How many times did you tell the prospective client that your company has years and years of experience in providing a particular service when in reality you are planning to work with a relatively inexperienced crew?
Well, your inexperienced team need not be poor in knowledge if your company has a knowledge bank that stores the wisdom accumulated by the company over the years and that wisdom is successfully transferred to your team.
A bank, huh?
Your employees carry a wealth of information in their brains and some in their hard drives, which is lost when they leave the company or forget the information or simply lose the hard drive’s data. Why not encourage them to store it somewhere safe, from where they and their colleagues can retrieve it whenever required?
Today’s knowledge bank is a web portal with neatly tagged and searchable knowledge assets, accessible to all employees using the company’s network. Knowledge assets could be:
- Process documents and blueprints
- Documented best practices followed in a project
- Documented lessons learned
- Project management and other templates
- Checklists and process charts
- Reusable graphic elements
- White papers and presentations
- Video and audio records of presentations or training
Employees cannot spare the time to document and upload
Think about the time they can save by reusing materials from the bank:
- Creating a new proposal: Make a list of all the relevant points, elaborate on each, assign appropriate headings and subheadings, format the document according to the company standards, apply logos and legal disclaimers…
- Alternatively, take a similar proposal from the bank and modify it, as required.
- Training a new employee: Wait till there are a few more new employees, identify a trainer, ready the training materials, organize a classroom session…
- Alternatively, direct the new employee to the recorded training available in the bank.
- Starting a new project: Develop templates, checklists, project management and tracking sheets, etc. using the company’s standard format, logo, and disclaimers.
- Alternatively, reuse existing templates, checklists and best practices after suitable modification.
- Developing training materials: Set up successive meetings with Subject Matter Experts (SME) to gather content; keep aside additional time for further research on the internet; reach out to graphic designers to create the required graphic elements.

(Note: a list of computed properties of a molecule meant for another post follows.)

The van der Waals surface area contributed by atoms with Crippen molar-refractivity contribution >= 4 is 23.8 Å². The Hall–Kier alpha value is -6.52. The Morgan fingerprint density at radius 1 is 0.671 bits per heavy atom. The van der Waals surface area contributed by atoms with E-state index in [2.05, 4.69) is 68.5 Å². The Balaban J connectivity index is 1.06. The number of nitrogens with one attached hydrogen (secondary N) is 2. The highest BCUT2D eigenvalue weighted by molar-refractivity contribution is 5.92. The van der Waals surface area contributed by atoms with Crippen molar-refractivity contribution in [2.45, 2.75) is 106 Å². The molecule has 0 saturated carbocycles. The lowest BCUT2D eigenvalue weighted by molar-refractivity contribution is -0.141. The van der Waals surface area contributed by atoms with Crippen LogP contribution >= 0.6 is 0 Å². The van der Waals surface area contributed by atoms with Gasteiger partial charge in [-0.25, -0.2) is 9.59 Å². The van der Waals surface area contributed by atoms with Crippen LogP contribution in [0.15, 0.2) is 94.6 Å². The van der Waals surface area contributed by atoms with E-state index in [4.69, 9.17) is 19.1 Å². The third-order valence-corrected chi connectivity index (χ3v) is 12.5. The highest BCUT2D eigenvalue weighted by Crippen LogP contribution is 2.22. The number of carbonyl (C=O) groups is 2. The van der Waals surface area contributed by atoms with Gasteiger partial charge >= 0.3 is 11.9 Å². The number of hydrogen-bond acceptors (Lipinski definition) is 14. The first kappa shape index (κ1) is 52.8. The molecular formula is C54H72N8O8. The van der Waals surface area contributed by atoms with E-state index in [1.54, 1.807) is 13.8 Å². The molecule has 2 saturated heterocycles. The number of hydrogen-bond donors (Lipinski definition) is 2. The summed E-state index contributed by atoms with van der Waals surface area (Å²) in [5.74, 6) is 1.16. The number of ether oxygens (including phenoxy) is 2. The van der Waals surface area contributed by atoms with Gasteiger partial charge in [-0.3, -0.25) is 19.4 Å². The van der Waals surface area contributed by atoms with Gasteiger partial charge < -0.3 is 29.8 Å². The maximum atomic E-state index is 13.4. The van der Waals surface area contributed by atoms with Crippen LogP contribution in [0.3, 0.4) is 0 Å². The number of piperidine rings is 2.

- Alternatively, harvest relevant information and reusable graphic elements from the bank and approach the SME only to fill the gaps.
Above are only a few examples of how a knowledge bank eases the day-to-day work and saves valuable man-hours. In reality, employees of all levels, starting from the top management to the data analysts to sales people, can deep dive into the knowledge bank and find valuable gems that can save several hours of their time.
What is in it for those who share their knowledge?
Give them their due credit and recognition. There are several ways to motivate your employees to share their knowledge through the knowledge bank:
- Make it an organizational mandate to document and store useful information pertaining to a project.
At the end of every phase of a project, the project manager must ensure that all pertinent information and documents are properly tagged and uploaded to the bank.
- Make it every individual employee’s business commitment to contribute to the knowledge bank.
- Gamify the use of the bank:
- Add a counter to count the number of downloads for every document.
- Create leader boards to identify the documents with the maximum number of downloads and the highest individual contributors.
- Create provisions for users to comment on the quality and usefulness of the assets.
- Award brownie points for reusing documents/information from the bank and quantifying the time saved in doing so.
What about sensitive information?
Of course, all sensitive and confidential information must be removed or suitably masked before sharing a document through the knowledge bank.
You may also add a disclaimer and forbid users from using the information for any purpose other than acquiring knowledge.
What is in it for the organization?
Remember: Time saved is money earned. An employee can browse through existing knowledge in the knowledge bank for an hour or less to harvest the information required. But when one employee is required to brief or train another employee for an hour, that equals two man hours spent on achieving the same result.
Secondly, think of a situation where the only employee who is in possession of the piece of information required at a critical moment, is not around to deliver that piece of information. A little piece of information can make or break a deal.
Today it is commonly and widely accepted that information is wealth. Accumulate it, store it; do not let it go waste.